The economics of Sex and the City

I was cruising the dials this morning, and settled for the easy familiarity of Sex and the City reruns.

But here’s the thing: Carrie is a columnist for an alternative weekly, yet she can afford spacious digs (for New York, that is) on the Upper West Side? Even ten years ago, she’d be lucky to get $500 a week. Yet she has enough of a credit line to buy Manolo Blahniks?

Yeah, let’s agree that the show is a fairy tale and the economic realities aren’t supposed to get in the way, but come on! No dumpster diving? No haunting of thrift stores? No clothing swaps? Eating out and going to clubs every single week? Miranda’s a partner in a law firm, she can afford it. So can Samantha, who’s a high-powered publicist. Charlotte is old WASP money from Connecticut, and probably has a trust fund, and a credit card “for emergencies” from her father.

But Carrie? Author Candace Bushnell, author of the original “Sex and the City” book, has a new series of young adult books in which she writes about the S&TC characters as teenagers, tries to paper over Carrie’s single mother and disappearing father by retroactively making her a Brown graduate. How the hell does she pay her student loans? Or is she supposed to be a brainiac on a full scholarship? Not buying it. (Ever met an Ivy League grad who didn’t work it into the conversation?) And come on, have you ever heard Carrie express the slightest bit of interest in anything deep?

It’s a little disconcerting when they try to insert a serious story line about finances, because it’s just not plausible. Not the part about Carrie getting turned down for a loan to buy her “going co-op” apartment (she’s lucky the loan officer didn’t burst out laughing), but the fact that she’s survived for 15 years on $500 a week without doing any other freelance work! (Or having a blog.)

I know a lot of freelance writers, and they are machines. They grind it out, all the while soliciting for new assignments. They don’t have a lot of leisure time. It is a very hard life except at the very highest levels.

So the followup to the “Carrie Buys An Apartment” story line is that she takes her “very first freelance assignment” – at Vogue. Apparently writing a sex column for a weekly is enough to open that particular door. And remember, Vogue is a monthly. They don’t pay until the article appears (assuming they don’t cut it at the last minute and offer you a kill fee instead), so you won’t get paid until months later. So Carrie’s only freelance gig isn’t really great for cash flow.

Then there was the final-season story line where she quit her column and moved to Paris with Mikhail Baryshnikov, basically cutting her financial lifeline. A 37-year-old New York writer quit her only job, but what do we see within minutes of her setting foot on the ground of the City of Light? Carrie’s going shopping! And not at the chic, cheap boutiques favored by the Paris working girl. Non! Carrie’s whipping out the credit card at Dior!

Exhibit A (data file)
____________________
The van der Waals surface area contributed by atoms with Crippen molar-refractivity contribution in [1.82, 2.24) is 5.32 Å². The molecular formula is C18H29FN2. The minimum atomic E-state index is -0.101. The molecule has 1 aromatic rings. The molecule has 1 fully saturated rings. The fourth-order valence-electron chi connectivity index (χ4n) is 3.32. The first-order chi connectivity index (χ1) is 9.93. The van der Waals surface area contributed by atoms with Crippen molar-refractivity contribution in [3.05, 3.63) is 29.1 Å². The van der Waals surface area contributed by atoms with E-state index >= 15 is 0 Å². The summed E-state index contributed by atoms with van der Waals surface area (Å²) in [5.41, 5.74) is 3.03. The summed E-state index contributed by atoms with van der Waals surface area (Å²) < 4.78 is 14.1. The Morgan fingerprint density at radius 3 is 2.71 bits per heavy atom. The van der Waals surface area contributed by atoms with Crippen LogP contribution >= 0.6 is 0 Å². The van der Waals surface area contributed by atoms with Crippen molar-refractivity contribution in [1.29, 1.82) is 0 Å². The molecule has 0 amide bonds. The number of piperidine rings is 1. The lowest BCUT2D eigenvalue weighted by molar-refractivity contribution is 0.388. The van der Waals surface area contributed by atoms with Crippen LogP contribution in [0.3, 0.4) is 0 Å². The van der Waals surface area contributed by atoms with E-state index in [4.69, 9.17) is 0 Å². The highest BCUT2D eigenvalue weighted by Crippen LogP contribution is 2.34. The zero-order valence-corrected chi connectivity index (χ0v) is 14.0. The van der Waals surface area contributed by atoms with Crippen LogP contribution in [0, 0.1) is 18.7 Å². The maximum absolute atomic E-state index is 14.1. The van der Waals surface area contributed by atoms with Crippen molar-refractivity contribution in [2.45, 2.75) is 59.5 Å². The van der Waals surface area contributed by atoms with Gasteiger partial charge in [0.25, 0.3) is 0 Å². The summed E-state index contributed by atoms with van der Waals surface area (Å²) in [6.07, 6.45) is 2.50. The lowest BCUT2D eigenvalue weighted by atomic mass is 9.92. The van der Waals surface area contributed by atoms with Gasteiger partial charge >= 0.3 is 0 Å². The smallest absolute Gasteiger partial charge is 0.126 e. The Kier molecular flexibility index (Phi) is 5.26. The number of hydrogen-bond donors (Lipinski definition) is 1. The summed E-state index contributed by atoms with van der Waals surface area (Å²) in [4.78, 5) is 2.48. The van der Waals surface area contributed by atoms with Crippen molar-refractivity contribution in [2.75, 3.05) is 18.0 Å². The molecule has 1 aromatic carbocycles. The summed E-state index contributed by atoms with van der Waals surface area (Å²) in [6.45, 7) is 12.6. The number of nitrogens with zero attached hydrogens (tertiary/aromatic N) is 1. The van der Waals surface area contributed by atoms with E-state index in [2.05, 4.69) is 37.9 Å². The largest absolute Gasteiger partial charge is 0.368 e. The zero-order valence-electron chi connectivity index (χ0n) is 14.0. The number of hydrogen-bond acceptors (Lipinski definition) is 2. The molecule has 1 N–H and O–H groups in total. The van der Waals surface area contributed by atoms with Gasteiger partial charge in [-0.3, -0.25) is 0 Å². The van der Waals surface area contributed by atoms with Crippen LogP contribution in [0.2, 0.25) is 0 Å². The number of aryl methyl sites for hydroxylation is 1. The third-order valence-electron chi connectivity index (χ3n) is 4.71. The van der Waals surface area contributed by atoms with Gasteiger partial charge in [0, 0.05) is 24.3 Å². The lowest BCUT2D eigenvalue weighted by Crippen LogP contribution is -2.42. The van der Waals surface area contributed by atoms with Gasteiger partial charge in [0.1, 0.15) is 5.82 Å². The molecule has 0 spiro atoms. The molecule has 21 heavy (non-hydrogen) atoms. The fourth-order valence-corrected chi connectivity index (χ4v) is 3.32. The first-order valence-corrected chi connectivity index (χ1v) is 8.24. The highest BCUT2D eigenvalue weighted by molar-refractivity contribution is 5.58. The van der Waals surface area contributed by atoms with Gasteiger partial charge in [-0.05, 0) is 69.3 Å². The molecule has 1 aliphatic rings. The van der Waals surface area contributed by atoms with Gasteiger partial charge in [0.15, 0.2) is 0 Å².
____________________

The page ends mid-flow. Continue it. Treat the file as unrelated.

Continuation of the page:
Are you fucking kidding me?

And then there’s that Versace Couture ruffled number she wore in Paris, waiting for that self-centered, passive-aggressive prick Aleksandr Petrovsky to come home. I mean, really?

Carrie’s taste in men is a whole other story. Let’s just wrap up by saying that I would have been happy just to have Carrie’s apartment. Notice she didn’t care about it at all? She didn’t paint, or decorate, or accessorize. Hell, she didn’t even cook. How the hell do you afford to eat out or order in every night on $500 a week?

The thing is, it used to be easy to ignore all these internal inconsistencies, because ultimately, it’s a story about girlfriends, and most women have them. Most women relate to the archetypes – we all have a little bit of Carrie, Miranda, Samantha and Charlotte in us.

But with people scraping just to get by, the easy glam of the show wears a bit thinner than usual. The only way I’ll watch the third movie is if it shows Big penniless from bad investments, and he and Carrie are trying to find a rent-controlled apartment in Brooklyn. Because there’s nowhere else for this fairy tale to go.

5 thoughts on “The economics of Sex and the City

  1. At least Mary Tyler Moore lived in a walk-up efficiency. The only people who ever seem to have money troubles are single moms and black families.

  2. I always assumed she was, as they used to say, a “kept woman”. It was certainly clear that a man had to have money to be around her.

  3. Never watched the show, but from what I’ve heard, ‘Little Red Riding Hood’ would be comparable as a fantasy. I mean, come on, there’s sexual suggestion, a pretence of violent sex, and a group of women who may even pretend to want an old wolf in bed. As I said, I don’t watch the show. 🙂

  4. No, she dated several guys who didn’t have money, including one who still lived with his parents. But in the book, let’s just say they had very generous boyfriends.

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